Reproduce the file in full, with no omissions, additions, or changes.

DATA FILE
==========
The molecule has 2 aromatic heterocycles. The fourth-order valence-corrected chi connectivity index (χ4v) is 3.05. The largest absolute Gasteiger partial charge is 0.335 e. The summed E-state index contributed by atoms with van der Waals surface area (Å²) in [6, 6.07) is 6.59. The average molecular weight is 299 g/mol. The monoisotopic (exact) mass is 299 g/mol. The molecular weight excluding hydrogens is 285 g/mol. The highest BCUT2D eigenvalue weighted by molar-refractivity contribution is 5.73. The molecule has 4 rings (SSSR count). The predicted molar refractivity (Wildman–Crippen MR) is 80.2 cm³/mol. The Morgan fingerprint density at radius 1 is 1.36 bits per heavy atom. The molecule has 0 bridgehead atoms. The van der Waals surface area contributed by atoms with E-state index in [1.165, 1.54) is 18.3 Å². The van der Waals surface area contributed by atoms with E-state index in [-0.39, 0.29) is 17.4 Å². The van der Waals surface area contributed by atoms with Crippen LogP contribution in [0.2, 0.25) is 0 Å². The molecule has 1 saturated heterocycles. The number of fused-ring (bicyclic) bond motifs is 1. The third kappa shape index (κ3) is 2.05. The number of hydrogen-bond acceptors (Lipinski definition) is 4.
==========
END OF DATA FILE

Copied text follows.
The molecule has 2 aromatic heterocycles. The fourth-order valence-corrected chi connectivity index (χ4v) is 3.05. The largest absolute Gasteiger partial charge is 0.335 e. The summed E-state index contributed by atoms with van der Waals surface area (Å²) in [6, 6.07) is 6.59. The average molecular weight is 299 g/mol. The monoisotopic (exact) mass is 299 g/mol. The molecular weight excluding hydrogens is 285 g/mol. The highest BCUT2D eigenvalue weighted by molar-refractivity contribution is 5.73. The molecule has 4 rings (SSSR count). The predicted molar refractivity (Wildman–Crippen MR) is 80.2 cm³/mol. The Morgan fingerprint density at radius 1 is 1.36 bits per heavy atom. The molecule has 0 bridgehead atoms. The van der Waals surface area contributed by atoms with E-state index in [1.165, 1.54) is 18.3 Å². The van der Waals surface area contributed by atoms with E-state index in [-0.39, 0.29) is 17.4 Å². The van der Waals surface area contributed by atoms with Crippen LogP contribution in [0.2, 0.25) is 0 Å². The molecule has 1 saturated heterocycles. The number of fused-ring (bicyclic) bond motifs is 1. The third kappa shape index (κ3) is 2.05. The number of hydrogen-bond acceptors (Lipinski definition) is 4.